03 November 2008

Feast of Saint Winifred

Today is the feast day of Saint Winefride (Welsh name Gwenffrewi) who was a legendary 7th century Welsh noblewoman who was canonized after dying for the sake of her chastity. Winefride was the daughter of a Welsh nobleman, Tyfid ap Eiludd. Her suitor, Caradog, was enraged when she decided to become a nun, and decapitated her. In one version of the tale, her head rolled downhill, and, where it stopped, a healing spring appeared. Winefride's head was subsequently rejoined to her body due to the efforts of her maternal uncle, Saint Beuno, and she was restored to life. She later became a nun and abbess at Gwytherin in Denbighshire, and Caradog, cursed by Beuno, melted into the ground.

The moving of Winefride's bones to Shrewsbury is woven into A Morbid Taste for Bones, the first of Ellis Peters' Brother Cadfael novels. Throughout the series, the protagonist - a Welsh monk at the English monastery at Shrewsbury - has a kind of "special understanding" with the saint, whom he affectionately calls "The Girl".

Some of the Cadfael (pronounced Cadvile) books were made into films starring Derek Jacobi as the modest monk with a deep history, and were filmed in poland. But he was also narrated by Philip Madoc in some BBC dramatisations.

21 books make up the total number of Cadfael novels, and are well worn on my bookshelves along with the companion of the series showing locations on the Welsh/English border where the fictional monk visited or were close to Shrewsbury Abbey. Worth a read if you like this period of history with Stephen and Maud fighting for control of England.


dickiebo said...

When you said that her head was chopped off, rolled downhill, was stuck back on and she was brought back to life, I really thought you were going to add, "As a politician!" Silly me! Sorry.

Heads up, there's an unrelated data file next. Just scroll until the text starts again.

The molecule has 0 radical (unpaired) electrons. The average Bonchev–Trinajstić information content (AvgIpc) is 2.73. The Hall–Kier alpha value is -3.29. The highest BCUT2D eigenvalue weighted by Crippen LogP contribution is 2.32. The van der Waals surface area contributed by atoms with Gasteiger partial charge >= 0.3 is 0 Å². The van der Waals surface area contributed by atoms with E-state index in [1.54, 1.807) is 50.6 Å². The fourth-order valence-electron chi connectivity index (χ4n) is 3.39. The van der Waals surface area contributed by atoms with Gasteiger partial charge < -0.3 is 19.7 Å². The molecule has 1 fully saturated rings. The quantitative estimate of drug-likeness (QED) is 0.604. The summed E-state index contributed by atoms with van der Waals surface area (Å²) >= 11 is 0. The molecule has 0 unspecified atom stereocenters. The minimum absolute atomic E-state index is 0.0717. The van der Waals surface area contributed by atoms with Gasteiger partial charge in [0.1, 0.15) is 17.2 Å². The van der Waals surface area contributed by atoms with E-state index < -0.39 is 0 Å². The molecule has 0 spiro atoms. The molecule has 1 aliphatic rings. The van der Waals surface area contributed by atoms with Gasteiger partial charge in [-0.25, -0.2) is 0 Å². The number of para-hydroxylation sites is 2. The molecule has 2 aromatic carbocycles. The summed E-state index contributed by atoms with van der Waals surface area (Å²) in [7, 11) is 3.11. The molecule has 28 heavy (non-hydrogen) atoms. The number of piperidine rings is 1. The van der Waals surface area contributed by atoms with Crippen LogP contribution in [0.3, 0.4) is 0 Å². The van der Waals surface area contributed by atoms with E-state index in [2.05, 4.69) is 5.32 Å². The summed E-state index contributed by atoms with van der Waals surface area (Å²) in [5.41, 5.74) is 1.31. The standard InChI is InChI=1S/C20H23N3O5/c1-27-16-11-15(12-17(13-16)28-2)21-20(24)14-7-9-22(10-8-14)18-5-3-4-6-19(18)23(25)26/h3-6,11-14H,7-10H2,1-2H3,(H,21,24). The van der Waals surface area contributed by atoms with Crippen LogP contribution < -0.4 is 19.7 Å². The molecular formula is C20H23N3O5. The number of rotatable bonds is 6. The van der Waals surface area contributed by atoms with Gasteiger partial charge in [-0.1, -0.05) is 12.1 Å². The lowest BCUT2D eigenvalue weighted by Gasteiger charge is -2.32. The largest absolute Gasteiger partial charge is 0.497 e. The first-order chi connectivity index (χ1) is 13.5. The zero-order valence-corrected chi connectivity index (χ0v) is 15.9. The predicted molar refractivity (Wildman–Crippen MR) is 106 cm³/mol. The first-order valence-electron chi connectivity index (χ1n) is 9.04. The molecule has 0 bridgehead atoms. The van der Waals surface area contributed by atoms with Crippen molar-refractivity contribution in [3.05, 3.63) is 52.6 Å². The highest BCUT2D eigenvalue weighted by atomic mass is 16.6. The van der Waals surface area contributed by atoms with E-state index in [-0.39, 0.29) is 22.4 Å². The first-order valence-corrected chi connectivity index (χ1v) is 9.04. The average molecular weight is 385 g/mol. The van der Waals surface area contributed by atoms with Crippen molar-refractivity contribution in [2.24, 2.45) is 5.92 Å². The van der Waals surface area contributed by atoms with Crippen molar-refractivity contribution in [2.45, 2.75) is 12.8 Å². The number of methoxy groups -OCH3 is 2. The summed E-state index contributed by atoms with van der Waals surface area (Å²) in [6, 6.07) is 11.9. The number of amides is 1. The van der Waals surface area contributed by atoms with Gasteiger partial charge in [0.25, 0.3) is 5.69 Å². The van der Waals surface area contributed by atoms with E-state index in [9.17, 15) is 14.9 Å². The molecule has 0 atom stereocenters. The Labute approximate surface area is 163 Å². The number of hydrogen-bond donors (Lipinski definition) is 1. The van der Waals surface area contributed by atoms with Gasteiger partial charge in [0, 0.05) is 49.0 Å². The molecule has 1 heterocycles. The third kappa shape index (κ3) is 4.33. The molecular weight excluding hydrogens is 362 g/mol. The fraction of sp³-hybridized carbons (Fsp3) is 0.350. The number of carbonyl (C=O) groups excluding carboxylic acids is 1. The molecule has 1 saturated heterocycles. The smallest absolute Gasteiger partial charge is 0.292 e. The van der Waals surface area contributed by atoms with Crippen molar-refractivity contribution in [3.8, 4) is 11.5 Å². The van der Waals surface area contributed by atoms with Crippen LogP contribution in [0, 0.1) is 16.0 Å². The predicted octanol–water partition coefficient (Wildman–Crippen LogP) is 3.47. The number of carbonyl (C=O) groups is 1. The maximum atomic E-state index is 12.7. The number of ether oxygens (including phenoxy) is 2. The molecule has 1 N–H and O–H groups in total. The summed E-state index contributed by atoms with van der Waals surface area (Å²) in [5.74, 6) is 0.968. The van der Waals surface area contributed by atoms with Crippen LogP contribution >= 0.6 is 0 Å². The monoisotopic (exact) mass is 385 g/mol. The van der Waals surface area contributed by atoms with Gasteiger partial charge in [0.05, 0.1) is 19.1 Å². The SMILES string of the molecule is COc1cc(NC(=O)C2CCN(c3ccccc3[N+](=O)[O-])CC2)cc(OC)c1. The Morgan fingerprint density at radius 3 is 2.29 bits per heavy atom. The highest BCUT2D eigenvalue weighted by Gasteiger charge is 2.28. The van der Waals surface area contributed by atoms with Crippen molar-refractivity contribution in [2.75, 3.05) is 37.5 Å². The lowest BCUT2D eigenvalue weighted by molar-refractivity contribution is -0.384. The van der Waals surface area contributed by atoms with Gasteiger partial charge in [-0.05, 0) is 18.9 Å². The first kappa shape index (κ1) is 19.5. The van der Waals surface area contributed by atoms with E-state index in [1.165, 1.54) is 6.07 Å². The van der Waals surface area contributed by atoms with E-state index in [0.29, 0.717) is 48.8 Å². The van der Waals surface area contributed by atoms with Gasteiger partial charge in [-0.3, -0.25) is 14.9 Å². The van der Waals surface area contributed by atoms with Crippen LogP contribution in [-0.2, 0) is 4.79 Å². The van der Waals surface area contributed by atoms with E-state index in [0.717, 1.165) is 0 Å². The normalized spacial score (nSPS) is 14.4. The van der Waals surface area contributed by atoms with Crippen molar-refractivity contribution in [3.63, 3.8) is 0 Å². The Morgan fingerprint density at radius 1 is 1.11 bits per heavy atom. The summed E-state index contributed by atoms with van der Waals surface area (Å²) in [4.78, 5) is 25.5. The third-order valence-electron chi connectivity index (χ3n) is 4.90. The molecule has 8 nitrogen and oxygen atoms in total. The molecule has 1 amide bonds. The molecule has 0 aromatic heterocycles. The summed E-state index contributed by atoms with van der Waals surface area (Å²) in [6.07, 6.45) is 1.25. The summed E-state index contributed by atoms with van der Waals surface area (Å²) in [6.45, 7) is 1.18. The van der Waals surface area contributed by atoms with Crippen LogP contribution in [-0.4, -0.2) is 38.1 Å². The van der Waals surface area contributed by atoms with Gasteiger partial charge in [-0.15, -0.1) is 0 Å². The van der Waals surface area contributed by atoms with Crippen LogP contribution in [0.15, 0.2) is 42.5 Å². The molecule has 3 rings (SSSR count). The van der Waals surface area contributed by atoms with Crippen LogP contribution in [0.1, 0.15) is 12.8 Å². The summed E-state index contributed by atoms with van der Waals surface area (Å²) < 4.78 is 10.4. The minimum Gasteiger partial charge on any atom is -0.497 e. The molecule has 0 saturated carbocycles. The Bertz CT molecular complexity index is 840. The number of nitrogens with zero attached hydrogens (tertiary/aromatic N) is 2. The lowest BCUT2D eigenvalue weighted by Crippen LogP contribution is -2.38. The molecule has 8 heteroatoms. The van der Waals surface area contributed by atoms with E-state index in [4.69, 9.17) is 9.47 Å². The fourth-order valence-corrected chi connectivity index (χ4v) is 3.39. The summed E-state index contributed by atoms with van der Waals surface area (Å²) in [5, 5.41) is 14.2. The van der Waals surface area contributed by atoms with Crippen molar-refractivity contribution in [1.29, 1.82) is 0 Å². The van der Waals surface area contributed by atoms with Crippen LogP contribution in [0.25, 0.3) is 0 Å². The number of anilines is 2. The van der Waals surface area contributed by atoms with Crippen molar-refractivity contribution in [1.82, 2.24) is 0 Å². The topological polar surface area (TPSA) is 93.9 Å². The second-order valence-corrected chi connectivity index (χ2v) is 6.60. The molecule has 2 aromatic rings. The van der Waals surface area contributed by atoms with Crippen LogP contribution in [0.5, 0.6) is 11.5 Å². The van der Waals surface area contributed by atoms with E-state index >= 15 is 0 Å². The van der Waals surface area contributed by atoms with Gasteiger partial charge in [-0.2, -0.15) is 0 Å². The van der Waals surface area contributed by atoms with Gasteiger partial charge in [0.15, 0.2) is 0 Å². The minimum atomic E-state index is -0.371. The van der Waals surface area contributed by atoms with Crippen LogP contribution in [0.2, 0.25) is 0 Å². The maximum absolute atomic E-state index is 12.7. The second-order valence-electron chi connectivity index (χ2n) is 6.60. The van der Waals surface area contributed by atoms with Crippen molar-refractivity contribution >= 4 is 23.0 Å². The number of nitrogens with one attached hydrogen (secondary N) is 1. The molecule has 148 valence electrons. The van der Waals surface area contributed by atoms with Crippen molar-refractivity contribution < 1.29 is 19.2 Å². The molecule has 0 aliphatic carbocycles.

Anonymous said...

Just testing!

Elaine said...

I loved all the Cadfael books, but did not enjoy the televesion shows.

Janet said...

I knew that story sounded familiar and I was about to tell you I read about it in "A Morbid Taste for Bones" but then you beat me to it. I loved the Cadfael series, but don't have all of them, and they're missing from our library, which I had considered well-stocked until I discovered this glaring oversight. I never saw the TV series but Mom liked it real well.

Sage said...

@ dickiebo - LOL

@ Elaine - I rarely like televised versions of books, they are never how I imagined the characters to be but I did think that Derek Jacobi made a good brother Cadfael.

@Janet - it took me a number of years before I managed a complete collection of both the novels and the audio books.. when I can't sleep I listen.

Nicey said...

Mmmm A bit intelectual for me, but I have learnt something !

The W.O.W. factor said...

Sage, do you re-read books numerous times? Not sure how you find time to read soooo much, let alone re-read.
When I first started reading this post, I though I was getting a history lesson on local lore.
And they made TV versions of these books? I've never thought filming of any book could compare to the written words.